Mbanya, J. C.; Cruickshank, J. Kennedy; Forrester, Terrence E.; Balkau, B.; Ngogang, J. Y.; Riste, Lisa K.; Forhan, A. ; Anderson, N. M.; Bennett, Franklyn I.; Wilks, Rainford J.
Author Affiliation, Ana.
Tropical Medicine Research Institute
Standardized comparison of glucose intolerance in west African-origin populations of rural and urban Cameroon, Jamaica, and Caribbean migrants to Britain
Date of Publication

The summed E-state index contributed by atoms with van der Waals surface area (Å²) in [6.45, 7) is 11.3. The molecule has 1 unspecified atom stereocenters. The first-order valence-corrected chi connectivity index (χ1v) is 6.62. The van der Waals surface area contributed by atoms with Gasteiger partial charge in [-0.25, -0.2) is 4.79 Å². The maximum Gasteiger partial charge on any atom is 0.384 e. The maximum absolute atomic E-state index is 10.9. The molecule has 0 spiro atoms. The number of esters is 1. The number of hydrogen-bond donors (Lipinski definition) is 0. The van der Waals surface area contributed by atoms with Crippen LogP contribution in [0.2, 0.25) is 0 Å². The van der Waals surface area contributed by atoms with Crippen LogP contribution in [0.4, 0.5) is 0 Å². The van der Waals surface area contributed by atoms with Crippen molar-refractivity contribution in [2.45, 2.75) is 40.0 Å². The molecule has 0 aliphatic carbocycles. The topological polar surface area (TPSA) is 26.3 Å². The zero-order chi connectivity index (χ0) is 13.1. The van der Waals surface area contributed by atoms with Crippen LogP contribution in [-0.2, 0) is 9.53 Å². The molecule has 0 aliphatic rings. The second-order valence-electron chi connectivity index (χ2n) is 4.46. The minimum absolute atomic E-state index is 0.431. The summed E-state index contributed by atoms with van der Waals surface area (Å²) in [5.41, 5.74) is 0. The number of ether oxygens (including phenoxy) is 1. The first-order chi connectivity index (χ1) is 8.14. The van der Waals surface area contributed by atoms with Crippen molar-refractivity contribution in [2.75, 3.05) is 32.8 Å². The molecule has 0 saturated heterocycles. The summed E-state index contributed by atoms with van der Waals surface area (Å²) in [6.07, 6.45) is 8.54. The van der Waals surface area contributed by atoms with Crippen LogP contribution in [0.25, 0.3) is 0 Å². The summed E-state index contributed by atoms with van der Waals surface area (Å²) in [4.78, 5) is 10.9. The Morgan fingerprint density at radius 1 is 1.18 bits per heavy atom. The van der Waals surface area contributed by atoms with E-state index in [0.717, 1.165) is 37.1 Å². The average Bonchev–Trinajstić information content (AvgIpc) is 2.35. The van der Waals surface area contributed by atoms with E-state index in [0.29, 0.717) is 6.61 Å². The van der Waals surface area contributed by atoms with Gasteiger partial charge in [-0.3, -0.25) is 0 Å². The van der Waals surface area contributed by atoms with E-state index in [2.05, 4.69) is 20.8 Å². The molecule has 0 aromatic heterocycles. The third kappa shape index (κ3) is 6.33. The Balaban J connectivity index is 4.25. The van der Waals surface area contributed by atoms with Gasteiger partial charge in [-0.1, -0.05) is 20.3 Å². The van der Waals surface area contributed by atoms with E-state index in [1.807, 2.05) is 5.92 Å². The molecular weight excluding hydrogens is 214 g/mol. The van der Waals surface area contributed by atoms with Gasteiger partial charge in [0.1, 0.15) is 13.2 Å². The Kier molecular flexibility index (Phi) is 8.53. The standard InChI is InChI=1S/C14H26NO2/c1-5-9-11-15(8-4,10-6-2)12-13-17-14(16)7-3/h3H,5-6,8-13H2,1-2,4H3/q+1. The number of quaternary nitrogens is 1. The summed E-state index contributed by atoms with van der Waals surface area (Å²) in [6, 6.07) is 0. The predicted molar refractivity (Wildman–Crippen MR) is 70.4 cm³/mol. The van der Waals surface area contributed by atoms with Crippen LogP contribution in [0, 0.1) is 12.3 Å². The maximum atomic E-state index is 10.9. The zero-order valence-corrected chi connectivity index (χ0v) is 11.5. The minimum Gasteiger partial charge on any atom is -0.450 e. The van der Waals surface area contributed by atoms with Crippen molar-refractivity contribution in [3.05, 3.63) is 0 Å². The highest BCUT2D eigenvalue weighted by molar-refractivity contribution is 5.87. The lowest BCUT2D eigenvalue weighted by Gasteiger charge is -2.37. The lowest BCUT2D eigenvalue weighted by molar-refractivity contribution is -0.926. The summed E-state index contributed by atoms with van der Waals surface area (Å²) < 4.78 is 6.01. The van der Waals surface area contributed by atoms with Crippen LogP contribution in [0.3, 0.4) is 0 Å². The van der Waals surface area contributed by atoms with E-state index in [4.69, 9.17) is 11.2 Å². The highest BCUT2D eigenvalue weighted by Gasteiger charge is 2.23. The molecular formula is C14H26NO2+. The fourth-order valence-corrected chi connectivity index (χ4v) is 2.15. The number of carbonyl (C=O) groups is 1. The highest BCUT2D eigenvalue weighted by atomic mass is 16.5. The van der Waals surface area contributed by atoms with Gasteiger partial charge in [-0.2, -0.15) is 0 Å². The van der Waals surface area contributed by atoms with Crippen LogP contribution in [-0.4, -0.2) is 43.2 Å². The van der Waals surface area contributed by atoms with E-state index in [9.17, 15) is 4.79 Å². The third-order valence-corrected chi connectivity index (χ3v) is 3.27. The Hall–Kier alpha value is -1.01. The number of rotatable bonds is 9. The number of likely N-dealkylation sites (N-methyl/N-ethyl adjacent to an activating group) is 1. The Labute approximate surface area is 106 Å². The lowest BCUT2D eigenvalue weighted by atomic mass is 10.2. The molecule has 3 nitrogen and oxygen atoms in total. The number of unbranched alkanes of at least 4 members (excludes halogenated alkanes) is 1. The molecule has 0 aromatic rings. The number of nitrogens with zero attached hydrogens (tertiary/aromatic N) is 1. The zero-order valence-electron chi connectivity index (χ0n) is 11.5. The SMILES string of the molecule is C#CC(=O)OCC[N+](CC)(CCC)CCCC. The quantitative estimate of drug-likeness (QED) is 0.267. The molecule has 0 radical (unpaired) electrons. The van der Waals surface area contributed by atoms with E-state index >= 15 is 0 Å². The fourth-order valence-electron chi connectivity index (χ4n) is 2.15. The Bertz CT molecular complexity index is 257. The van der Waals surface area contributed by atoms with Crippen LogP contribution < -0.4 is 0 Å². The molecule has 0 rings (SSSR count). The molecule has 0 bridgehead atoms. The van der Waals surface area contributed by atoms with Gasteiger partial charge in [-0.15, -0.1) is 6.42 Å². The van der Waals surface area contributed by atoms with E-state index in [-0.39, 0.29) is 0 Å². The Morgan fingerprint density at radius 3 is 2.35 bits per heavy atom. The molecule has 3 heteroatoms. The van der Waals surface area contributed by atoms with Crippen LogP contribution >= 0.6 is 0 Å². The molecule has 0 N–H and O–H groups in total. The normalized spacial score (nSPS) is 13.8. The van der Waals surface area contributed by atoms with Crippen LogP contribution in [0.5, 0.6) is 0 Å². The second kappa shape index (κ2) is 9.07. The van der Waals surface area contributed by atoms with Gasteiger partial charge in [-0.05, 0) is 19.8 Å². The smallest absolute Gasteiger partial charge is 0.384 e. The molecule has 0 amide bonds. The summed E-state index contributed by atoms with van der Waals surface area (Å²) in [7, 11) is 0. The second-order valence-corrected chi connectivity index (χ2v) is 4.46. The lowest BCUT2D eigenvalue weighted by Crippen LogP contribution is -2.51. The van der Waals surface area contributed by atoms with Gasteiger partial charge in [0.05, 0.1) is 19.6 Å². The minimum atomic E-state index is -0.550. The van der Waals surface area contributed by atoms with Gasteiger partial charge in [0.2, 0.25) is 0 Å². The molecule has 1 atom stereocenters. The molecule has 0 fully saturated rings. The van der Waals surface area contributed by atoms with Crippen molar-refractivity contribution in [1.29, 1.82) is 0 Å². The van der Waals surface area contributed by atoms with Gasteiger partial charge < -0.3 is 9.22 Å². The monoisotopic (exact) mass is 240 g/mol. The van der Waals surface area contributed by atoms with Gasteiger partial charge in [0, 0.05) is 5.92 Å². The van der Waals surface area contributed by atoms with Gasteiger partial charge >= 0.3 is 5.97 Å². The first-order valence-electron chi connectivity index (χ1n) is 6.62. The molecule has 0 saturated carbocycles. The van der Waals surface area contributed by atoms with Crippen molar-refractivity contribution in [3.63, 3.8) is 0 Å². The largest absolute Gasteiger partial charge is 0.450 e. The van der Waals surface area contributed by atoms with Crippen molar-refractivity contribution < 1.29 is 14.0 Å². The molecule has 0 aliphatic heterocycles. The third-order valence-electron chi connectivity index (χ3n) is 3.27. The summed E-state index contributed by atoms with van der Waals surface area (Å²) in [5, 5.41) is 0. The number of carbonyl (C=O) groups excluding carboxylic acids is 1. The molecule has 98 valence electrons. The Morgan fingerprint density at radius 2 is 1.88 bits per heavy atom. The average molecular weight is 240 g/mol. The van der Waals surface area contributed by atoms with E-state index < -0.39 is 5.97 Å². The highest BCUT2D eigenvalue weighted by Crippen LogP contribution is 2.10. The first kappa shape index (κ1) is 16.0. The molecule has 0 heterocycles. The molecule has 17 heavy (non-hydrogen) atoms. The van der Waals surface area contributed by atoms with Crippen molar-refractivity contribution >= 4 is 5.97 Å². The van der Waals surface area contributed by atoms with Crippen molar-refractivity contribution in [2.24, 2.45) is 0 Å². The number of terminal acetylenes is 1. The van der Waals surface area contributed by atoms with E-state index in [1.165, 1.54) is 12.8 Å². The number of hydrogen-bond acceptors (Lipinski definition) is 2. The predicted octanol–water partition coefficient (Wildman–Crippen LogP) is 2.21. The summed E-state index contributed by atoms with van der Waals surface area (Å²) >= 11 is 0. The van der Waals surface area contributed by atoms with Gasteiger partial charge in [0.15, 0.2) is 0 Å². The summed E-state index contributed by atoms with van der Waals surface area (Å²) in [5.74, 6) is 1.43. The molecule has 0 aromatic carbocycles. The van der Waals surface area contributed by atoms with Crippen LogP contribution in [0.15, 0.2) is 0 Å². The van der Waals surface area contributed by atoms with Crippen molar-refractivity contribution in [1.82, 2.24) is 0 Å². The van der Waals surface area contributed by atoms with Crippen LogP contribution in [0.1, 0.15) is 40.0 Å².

Compares the prevalence of glucose intolerance in genetically similar African-origin populations within Cameroon and from Jamaica and Britain. Subjects studied were from rural and urban Cameroon or from Jamaica, or were Caribbean migrants, mainly Jamaican, living in Manchester, England. Sampling bases included a local census of adults aged 25-74 years in Cameroon, districts statistically representative in Jamaica, and population registers in Manchester. African-Caribbean ethnicity required three grandparents of this ethnicity. Diabetes was defined by the World Health Organization (WHO) 1985 criteria using a 75-g oral glucose tolerance test (2-h > or = 11.1 mmol/l or hypoglycemic treatment) and by the new American Diabetes Association criteria (fasting glucose > or = 7.0 mmol/l or hypoglycemic treatment). RESULTS: For men, mean BMIs were greatest in urban Cameroon and Manchester (25-27 kg/m2); in women, these were similarly high in urban Cameroon and Jamaica and highest in Manchester (27-28 kg/m2). The age-standardized diabetes prevalence using WHO criteria was 0.8% in rural Cameroon, 2.0% in urban Cameroon, 8.5% in Jamaica, and 14.6% in Manchester, with no difference between sexes (men: 1.1%, 1.0%, 6.5%, 15.3%, women: 0.5%, 2.8%, 10.6%, 14.0%), all tests for trend P < 0.001. Impaired glucose tolerance was more frequent in Jamaica. The transition in glucose intolerance from Cameroon to Jamaica and Britain suggests that environment determines diabetes prevalence in these populations of similar genetic origin.....